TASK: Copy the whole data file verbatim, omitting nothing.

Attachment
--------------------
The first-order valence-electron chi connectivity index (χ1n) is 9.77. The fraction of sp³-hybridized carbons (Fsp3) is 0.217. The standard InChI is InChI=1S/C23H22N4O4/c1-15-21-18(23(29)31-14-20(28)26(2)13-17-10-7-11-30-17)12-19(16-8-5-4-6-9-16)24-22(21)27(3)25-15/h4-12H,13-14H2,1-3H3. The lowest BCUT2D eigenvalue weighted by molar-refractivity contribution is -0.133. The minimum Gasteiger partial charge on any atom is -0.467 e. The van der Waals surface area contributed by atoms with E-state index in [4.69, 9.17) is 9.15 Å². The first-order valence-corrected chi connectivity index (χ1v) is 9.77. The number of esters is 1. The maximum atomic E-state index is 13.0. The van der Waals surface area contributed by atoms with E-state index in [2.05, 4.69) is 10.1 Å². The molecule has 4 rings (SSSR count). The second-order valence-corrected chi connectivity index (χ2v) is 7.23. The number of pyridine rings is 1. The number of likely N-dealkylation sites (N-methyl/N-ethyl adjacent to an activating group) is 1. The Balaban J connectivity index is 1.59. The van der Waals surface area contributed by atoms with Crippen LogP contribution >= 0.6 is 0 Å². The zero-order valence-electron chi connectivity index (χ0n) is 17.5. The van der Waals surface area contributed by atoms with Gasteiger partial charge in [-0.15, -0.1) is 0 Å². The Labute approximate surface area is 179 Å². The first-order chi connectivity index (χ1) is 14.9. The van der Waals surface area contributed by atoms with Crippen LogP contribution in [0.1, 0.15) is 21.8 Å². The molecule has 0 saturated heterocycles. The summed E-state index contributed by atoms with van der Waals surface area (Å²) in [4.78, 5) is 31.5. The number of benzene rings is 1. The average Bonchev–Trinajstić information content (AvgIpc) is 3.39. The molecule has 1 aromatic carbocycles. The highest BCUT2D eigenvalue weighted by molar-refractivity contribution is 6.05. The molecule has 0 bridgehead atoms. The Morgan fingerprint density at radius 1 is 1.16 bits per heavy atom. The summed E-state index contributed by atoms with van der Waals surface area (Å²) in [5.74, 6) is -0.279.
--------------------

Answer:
The first-order valence-electron chi connectivity index (χ1n) is 9.77. The fraction of sp³-hybridized carbons (Fsp3) is 0.217. The standard InChI is InChI=1S/C23H22N4O4/c1-15-21-18(23(29)31-14-20(28)26(2)13-17-10-7-11-30-17)12-19(16-8-5-4-6-9-16)24-22(21)27(3)25-15/h4-12H,13-14H2,1-3H3. The lowest BCUT2D eigenvalue weighted by molar-refractivity contribution is -0.133. The minimum Gasteiger partial charge on any atom is -0.467 e. The van der Waals surface area contributed by atoms with E-state index in [4.69, 9.17) is 9.15 Å². The first-order valence-corrected chi connectivity index (χ1v) is 9.77. The number of esters is 1. The maximum atomic E-state index is 13.0. The van der Waals surface area contributed by atoms with E-state index in [2.05, 4.69) is 10.1 Å². The molecule has 4 rings (SSSR count). The second-order valence-corrected chi connectivity index (χ2v) is 7.23. The number of pyridine rings is 1. The number of likely N-dealkylation sites (N-methyl/N-ethyl adjacent to an activating group) is 1. The Balaban J connectivity index is 1.59. The van der Waals surface area contributed by atoms with Crippen LogP contribution >= 0.6 is 0 Å². The zero-order valence-electron chi connectivity index (χ0n) is 17.5. The van der Waals surface area contributed by atoms with Gasteiger partial charge in [-0.15, -0.1) is 0 Å². The Labute approximate surface area is 179 Å². The first-order chi connectivity index (χ1) is 14.9. The van der Waals surface area contributed by atoms with Crippen LogP contribution in [0.1, 0.15) is 21.8 Å². The molecule has 0 saturated heterocycles. The summed E-state index contributed by atoms with van der Waals surface area (Å²) in [4.78, 5) is 31.5. The number of benzene rings is 1. The average Bonchev–Trinajstić information content (AvgIpc) is 3.39. The molecule has 1 aromatic carbocycles. The highest BCUT2D eigenvalue weighted by molar-refractivity contribution is 6.05. The molecule has 0 bridgehead atoms. The Morgan fingerprint density at radius 1 is 1.16 bits per heavy atom. The summed E-state index contributed by atoms with van der Waals surface area (Å²) in [5.74, 6) is -0.279.